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Spice It Up! Boosting Your Health with Spices and Herbs (Part 2)
October 26, 2009
Wow, so many great ideas for using cinnamon have been shared on my blog post from last week. Cinnamon is definitely one of my favorite spices, and probably one of yours, given the response. Yet there are so many other aromatic spices that can not only lend great flavor to food, but that can offer health benefits, too. Let’s look at another popular spice: ginger.
Ginger is known in herbal medicine circles as a carminative, or a substance that helps to alleviate (ahem) gas, as well as a spasmolytic, or something that helps to relax the muscles of the intestines. Double-blind studies show that ginger is actually better than over-the-counter medicine for relieving the symptoms of motion sickness (especially seasickness) such as dizziness, nausea, vomiting, and sweating (good to know for anyone embarking on a cruise this winter!). Ginger may help with nausea associated with chemotherapy, as well.
If you know anyone who is pregnant and dealing with morning sickness (technically called hyperemesis gravidarum), you might point her in the direction of ginger root. Research shows that ginger is safer and more effective than antinausea drugs in relieving the nausea and vomiting of pregnancy.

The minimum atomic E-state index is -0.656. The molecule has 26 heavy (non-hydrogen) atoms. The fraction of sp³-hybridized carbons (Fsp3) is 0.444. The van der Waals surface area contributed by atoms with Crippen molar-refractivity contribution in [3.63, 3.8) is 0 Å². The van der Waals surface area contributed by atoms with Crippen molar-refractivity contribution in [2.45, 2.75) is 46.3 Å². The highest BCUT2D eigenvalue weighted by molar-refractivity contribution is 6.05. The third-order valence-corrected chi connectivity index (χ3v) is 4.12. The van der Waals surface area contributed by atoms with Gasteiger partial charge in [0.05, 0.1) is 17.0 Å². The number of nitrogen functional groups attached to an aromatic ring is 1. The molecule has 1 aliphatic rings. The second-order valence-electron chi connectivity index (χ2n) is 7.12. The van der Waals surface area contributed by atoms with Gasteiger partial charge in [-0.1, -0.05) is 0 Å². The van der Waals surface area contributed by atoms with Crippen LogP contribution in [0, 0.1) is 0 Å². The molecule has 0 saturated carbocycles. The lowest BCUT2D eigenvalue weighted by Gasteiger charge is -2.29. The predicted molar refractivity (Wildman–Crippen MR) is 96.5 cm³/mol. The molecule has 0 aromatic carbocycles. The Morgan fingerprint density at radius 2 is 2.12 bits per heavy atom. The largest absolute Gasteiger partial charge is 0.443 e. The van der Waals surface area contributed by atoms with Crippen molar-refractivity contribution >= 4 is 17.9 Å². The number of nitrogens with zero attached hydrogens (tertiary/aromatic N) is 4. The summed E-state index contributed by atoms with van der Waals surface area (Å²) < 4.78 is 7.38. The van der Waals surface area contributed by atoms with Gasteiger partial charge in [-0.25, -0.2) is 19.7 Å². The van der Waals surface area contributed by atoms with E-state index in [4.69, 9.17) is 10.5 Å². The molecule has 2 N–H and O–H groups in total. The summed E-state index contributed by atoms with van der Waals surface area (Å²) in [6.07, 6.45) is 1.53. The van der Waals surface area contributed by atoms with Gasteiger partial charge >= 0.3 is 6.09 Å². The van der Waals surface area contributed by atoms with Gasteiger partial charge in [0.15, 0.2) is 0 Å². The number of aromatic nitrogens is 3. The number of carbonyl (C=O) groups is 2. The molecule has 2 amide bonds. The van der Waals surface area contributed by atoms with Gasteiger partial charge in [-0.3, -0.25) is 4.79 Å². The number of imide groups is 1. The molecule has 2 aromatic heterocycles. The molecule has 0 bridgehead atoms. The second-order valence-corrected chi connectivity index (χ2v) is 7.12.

Not bothered by motion sickness? Not pregnant? Ginger might still be of help to you. Due to its potent anti-inflammatory compounds called gingerols, ginger can help relieve the pain of arthritis by suppressing inflammatory substances that attack the cells in joints. And since all of us are at risk for both the regular and H1N1 flu this season, we’d be wise to consume some ginger, either by eating fresh ginger root or drinking ginger tea. Ginger stimulates the body to sweat more, which, in turn, protects the body from harmful bacteria and viruses (and doesn’t the thought of a hot cup of ginger tea when you’re not feeling well sound good?).
Different Forms of Ginger
Dried ginger root. Dried ginger root is available as slices of fresh ginger that have been dried. It should be soaked in liquid before use.
Dried ginger powder. Most of us probably have a small can or jar of powdered ginger in our spice cupboards. A quarter teaspoon of ginger powder, or ground ginger, is equivalent to 1 tablespoon of grated fresh ginger. Always store ginger (and other spices) in a tightly capped container, away from light, heat, and moisture. Dried ginger will last about one year in the refrigerator.
Crystallized ginger. Crystallized ginger is a real treat. This is ginger root that has been cooked in syrup and coated with sugar. One ounce of crystallized ginger contains about 95 calories and 25 grams of carbohydrate.
Pickled ginger. This form of ginger is usually pink or red, and has been pickled in vinegar. It often accompanies sushi dishes.
Ginger supplements. Ginger also comes in tablet, capsule, or liquid form as a dietary supplement. Some sources cite 4 grams of ginger per day as the maximum recommended dose.
More next week!
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